There are almost no words. Almost.
Pancillo, my village, sits above Otavalo. It´s possible to desend into the city on a 25 cent bus ride. The village is green, almost greener than anything I´ve ever seen. The mountainsides unfold in front of you like a stain glass window, the fields of corn and potatos glued together to blanket the view. It´s astounding. Pictures will be coming soon.
Culture shock is hitting me hard. Harder than anything I´ve ever experienced. Panecillo is poor and I have a feeling my host family is no stranger to hunger. The dogs slink around, their ribs potruding, treated as nuisances rather than pets. I have no sense of direction here yet. But thankfully I have Heidi, the intern, who is teaching me everything before she departs in April. She explains the subtle ¨Otavalismos¨ or the distinct phrases the people of this area use. My favorite thing I´ve noticed is how they talk about people with ¨la or el¨. ¨La Heidi¨. ¨La Lizzie.¨ ¨Me voy a presentarle La Lizzie.¨ They- like in Rosario- speak Castellano, a specific form of spanish where ¨vos¨replaces ¨tu¨and the double L sounds like a ¨jah¨.The school I will be teaching at is bilingual, Kichwa/Spanish. My host mom, Aurora, speaks Kichwa first, Spanish second. When she speaks to me, in her quiet shy way, her Spanish is inflected with the Kichwa accent that has lived in these mountains for thousands of years.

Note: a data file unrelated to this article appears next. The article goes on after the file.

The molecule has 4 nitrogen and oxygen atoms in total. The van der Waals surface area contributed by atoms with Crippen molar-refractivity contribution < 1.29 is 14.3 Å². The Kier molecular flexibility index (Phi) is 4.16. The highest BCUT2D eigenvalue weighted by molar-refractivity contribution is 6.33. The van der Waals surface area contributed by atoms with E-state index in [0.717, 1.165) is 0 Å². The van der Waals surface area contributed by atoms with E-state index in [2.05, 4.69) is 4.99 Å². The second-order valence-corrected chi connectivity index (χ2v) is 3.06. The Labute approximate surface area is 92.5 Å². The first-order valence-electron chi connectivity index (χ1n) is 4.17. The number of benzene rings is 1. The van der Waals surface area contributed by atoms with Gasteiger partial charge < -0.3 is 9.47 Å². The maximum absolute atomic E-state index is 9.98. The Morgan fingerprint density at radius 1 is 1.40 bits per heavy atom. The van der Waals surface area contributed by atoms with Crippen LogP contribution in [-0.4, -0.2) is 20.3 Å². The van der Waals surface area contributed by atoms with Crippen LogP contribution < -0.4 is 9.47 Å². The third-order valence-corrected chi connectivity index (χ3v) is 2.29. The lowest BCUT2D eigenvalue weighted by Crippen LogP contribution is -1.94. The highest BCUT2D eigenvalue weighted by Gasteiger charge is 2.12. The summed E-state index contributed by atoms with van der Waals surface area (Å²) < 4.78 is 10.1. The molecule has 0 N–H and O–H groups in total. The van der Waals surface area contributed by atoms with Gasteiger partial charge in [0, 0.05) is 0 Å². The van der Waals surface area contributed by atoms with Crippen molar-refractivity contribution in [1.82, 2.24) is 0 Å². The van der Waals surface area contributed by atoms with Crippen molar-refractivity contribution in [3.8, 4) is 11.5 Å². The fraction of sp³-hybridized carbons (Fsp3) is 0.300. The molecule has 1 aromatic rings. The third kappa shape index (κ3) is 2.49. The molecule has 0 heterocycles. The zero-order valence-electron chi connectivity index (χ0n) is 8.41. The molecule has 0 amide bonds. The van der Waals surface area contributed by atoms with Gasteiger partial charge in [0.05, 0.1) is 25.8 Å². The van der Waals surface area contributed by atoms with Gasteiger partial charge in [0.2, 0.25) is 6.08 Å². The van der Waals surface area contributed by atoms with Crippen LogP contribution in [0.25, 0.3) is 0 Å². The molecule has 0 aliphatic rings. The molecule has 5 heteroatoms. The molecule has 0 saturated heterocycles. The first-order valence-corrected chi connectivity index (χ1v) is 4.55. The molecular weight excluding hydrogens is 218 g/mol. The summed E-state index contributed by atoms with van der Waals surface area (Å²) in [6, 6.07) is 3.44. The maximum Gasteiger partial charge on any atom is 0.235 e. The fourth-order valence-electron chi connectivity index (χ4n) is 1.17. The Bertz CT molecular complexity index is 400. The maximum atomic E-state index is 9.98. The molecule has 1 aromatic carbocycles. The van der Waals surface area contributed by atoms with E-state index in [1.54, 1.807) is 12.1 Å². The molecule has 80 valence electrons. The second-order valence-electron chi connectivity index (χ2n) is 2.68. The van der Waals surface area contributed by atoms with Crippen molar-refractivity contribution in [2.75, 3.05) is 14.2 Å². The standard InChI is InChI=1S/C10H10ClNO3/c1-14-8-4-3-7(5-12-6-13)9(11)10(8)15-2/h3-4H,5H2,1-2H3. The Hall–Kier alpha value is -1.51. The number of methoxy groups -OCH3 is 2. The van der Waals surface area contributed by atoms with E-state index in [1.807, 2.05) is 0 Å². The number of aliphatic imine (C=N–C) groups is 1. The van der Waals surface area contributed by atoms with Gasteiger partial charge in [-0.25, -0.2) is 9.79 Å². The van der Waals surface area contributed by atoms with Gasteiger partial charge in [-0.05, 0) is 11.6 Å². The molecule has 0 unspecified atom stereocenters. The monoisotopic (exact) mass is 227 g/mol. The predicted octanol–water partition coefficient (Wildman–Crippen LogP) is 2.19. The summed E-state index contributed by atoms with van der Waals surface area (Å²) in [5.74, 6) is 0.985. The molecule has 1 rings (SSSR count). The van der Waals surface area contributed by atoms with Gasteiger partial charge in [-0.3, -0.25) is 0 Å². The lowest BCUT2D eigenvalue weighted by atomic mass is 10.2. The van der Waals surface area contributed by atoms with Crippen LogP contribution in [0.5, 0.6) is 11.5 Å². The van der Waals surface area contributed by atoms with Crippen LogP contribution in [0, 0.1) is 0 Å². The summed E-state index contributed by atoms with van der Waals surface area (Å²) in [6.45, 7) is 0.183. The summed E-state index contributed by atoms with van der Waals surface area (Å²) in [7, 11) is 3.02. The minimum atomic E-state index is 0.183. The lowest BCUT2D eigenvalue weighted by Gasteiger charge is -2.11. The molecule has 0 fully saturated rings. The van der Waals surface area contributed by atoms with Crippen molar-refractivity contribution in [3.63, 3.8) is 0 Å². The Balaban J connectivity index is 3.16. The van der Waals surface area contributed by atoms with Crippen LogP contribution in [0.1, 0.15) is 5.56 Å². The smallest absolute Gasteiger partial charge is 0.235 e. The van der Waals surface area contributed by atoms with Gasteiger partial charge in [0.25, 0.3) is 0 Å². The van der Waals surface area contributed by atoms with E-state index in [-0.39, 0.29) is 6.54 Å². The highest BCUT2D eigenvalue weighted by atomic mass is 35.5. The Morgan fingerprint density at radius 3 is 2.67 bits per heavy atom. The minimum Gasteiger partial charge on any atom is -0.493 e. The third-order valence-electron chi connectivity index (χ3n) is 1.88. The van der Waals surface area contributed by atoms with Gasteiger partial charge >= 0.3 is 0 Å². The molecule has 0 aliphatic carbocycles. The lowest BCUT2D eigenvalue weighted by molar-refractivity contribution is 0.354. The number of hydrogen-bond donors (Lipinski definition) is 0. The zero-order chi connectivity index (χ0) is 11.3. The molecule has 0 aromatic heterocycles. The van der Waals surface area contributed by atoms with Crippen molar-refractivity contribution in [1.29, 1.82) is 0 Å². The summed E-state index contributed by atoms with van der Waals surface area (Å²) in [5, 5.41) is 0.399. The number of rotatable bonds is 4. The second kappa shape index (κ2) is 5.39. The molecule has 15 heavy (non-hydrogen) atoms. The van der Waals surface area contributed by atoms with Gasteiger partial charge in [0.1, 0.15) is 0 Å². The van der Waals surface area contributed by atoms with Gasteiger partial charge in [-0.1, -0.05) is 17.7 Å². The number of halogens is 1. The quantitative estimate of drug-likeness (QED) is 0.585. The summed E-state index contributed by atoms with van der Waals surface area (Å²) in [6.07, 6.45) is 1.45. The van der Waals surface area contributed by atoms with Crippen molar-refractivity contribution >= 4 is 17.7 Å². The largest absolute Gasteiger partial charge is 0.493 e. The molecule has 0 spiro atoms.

I am very foreign here, and I feel it. I am so tall and so light. My hair, my skin, my eyes. But I don´t get stared at nearly as much as I expected. Most people are happy to talk to me and help me in whatever way I need in that moment. But, as expected, I have a foot on almost everyone. I am taller than some of the elderly members of the community… when I´m sitting down.
I have a few stories, ones I think you´ll like. One about my two masses in one day, another about Kichwa gossip, another about my host sister and her love for Ke$ha. But now I am in Otavalo and I need to get back on a bus to Panecillo. Today Heidi, Don Vicente and I are going to a village I can´t pronounce to have a meeting with the villagers about the foundation.
One thought on “La Lizzie”
I’ve never known you to have “no words.” So I’m not surprised that you were able to come up with so much!